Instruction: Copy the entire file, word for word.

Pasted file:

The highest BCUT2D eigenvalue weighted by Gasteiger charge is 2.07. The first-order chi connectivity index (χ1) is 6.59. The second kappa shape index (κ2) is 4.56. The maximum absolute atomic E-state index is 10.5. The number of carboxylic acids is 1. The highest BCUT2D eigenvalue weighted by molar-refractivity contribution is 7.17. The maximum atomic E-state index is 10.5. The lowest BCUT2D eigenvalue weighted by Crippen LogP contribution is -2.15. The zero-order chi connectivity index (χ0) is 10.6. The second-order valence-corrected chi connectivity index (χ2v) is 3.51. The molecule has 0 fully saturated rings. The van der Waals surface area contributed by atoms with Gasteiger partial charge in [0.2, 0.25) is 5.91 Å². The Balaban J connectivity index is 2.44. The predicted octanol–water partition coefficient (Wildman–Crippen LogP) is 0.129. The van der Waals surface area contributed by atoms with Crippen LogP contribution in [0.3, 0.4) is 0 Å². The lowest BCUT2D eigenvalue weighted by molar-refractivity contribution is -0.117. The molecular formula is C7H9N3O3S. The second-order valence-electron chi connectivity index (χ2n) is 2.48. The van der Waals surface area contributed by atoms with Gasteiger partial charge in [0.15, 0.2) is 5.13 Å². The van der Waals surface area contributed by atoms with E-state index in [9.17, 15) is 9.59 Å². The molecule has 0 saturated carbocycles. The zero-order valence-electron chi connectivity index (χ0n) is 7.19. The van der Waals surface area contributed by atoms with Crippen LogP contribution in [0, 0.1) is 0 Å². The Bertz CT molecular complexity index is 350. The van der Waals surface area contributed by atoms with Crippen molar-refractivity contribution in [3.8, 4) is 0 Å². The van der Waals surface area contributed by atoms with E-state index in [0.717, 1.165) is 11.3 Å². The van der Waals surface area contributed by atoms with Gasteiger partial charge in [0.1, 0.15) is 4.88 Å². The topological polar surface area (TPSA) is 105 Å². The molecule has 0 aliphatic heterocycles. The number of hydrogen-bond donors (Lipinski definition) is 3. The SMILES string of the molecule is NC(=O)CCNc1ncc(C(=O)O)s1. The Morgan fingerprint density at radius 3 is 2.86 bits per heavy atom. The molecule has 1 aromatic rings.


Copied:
The highest BCUT2D eigenvalue weighted by Gasteiger charge is 2.07. The first-order chi connectivity index (χ1) is 6.59. The second kappa shape index (κ2) is 4.56. The maximum absolute atomic E-state index is 10.5. The number of carboxylic acids is 1. The highest BCUT2D eigenvalue weighted by molar-refractivity contribution is 7.17. The maximum atomic E-state index is 10.5. The lowest BCUT2D eigenvalue weighted by Crippen LogP contribution is -2.15. The zero-order chi connectivity index (χ0) is 10.6. The second-order valence-corrected chi connectivity index (χ2v) is 3.51. The molecule has 0 fully saturated rings. The van der Waals surface area contributed by atoms with Gasteiger partial charge in [0.2, 0.25) is 5.91 Å². The Balaban J connectivity index is 2.44. The predicted octanol–water partition coefficient (Wildman–Crippen LogP) is 0.129. The van der Waals surface area contributed by atoms with Crippen LogP contribution in [0.3, 0.4) is 0 Å². The lowest BCUT2D eigenvalue weighted by molar-refractivity contribution is -0.117. The molecular formula is C7H9N3O3S. The second-order valence-electron chi connectivity index (χ2n) is 2.48. The van der Waals surface area contributed by atoms with Gasteiger partial charge in [0.15, 0.2) is 5.13 Å². The van der Waals surface area contributed by atoms with E-state index in [9.17, 15) is 9.59 Å². The molecule has 0 saturated carbocycles. The zero-order valence-electron chi connectivity index (χ0n) is 7.19. The van der Waals surface area contributed by atoms with Crippen LogP contribution in [0, 0.1) is 0 Å². The Bertz CT molecular complexity index is 350. The van der Waals surface area contributed by atoms with Crippen molar-refractivity contribution in [3.8, 4) is 0 Å². The van der Waals surface area contributed by atoms with E-state index in [0.717, 1.165) is 11.3 Å². The van der Waals surface area contributed by atoms with Gasteiger partial charge in [0.1, 0.15) is 4.88 Å². The topological polar surface area (TPSA) is 105 Å². The molecule has 0 aliphatic heterocycles. The number of hydrogen-bond donors (Lipinski definition) is 3. The SMILES string of the molecule is NC(=O)CCNc1ncc(C(=O)O)s1. The Morgan fingerprint density at radius 3 is 2.86 bits per heavy atom. The molecule has 1 aromatic rings.